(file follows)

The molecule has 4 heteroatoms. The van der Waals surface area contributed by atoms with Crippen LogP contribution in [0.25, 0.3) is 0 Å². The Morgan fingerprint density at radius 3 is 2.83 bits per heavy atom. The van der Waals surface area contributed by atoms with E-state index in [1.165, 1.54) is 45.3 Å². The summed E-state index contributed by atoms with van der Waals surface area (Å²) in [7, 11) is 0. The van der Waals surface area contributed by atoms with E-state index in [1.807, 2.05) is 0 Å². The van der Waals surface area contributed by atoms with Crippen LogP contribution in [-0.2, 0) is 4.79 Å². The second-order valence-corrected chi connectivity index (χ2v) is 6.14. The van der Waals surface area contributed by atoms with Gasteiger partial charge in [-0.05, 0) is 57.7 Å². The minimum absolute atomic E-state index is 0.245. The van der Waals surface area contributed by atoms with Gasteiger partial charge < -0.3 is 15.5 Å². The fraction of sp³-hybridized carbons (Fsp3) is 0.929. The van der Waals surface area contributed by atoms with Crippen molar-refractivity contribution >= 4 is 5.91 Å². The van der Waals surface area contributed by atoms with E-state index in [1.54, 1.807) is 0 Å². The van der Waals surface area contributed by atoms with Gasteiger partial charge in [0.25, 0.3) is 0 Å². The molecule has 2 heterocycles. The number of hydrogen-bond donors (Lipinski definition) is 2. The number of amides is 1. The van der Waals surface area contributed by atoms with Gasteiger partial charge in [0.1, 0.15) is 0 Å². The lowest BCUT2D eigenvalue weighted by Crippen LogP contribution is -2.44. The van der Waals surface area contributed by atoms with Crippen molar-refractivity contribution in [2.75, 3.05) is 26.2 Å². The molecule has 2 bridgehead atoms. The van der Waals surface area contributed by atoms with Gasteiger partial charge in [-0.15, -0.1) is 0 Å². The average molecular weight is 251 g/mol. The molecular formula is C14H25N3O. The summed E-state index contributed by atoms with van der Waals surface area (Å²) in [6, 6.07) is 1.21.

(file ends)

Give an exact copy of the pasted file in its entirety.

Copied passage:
The molecule has 4 heteroatoms. The van der Waals surface area contributed by atoms with Crippen LogP contribution in [0.25, 0.3) is 0 Å². The Morgan fingerprint density at radius 3 is 2.83 bits per heavy atom. The van der Waals surface area contributed by atoms with E-state index in [1.165, 1.54) is 45.3 Å². The summed E-state index contributed by atoms with van der Waals surface area (Å²) in [7, 11) is 0. The van der Waals surface area contributed by atoms with E-state index in [1.807, 2.05) is 0 Å². The van der Waals surface area contributed by atoms with Crippen LogP contribution in [-0.2, 0) is 4.79 Å². The second-order valence-corrected chi connectivity index (χ2v) is 6.14. The van der Waals surface area contributed by atoms with Gasteiger partial charge in [-0.05, 0) is 57.7 Å². The minimum absolute atomic E-state index is 0.245. The van der Waals surface area contributed by atoms with Gasteiger partial charge < -0.3 is 15.5 Å². The fraction of sp³-hybridized carbons (Fsp3) is 0.929. The van der Waals surface area contributed by atoms with Crippen molar-refractivity contribution >= 4 is 5.91 Å². The van der Waals surface area contributed by atoms with E-state index in [1.54, 1.807) is 0 Å². The van der Waals surface area contributed by atoms with Gasteiger partial charge in [0.25, 0.3) is 0 Å². The molecule has 2 heterocycles. The number of hydrogen-bond donors (Lipinski definition) is 2. The number of amides is 1. The van der Waals surface area contributed by atoms with Gasteiger partial charge in [0.1, 0.15) is 0 Å². The lowest BCUT2D eigenvalue weighted by Crippen LogP contribution is -2.44. The van der Waals surface area contributed by atoms with Crippen molar-refractivity contribution in [2.75, 3.05) is 26.2 Å². The molecule has 2 bridgehead atoms. The van der Waals surface area contributed by atoms with Gasteiger partial charge in [-0.15, -0.1) is 0 Å². The average molecular weight is 251 g/mol. The molecular formula is C14H25N3O. The summed E-state index contributed by atoms with van der Waals surface area (Å²) in [6, 6.07) is 1.21.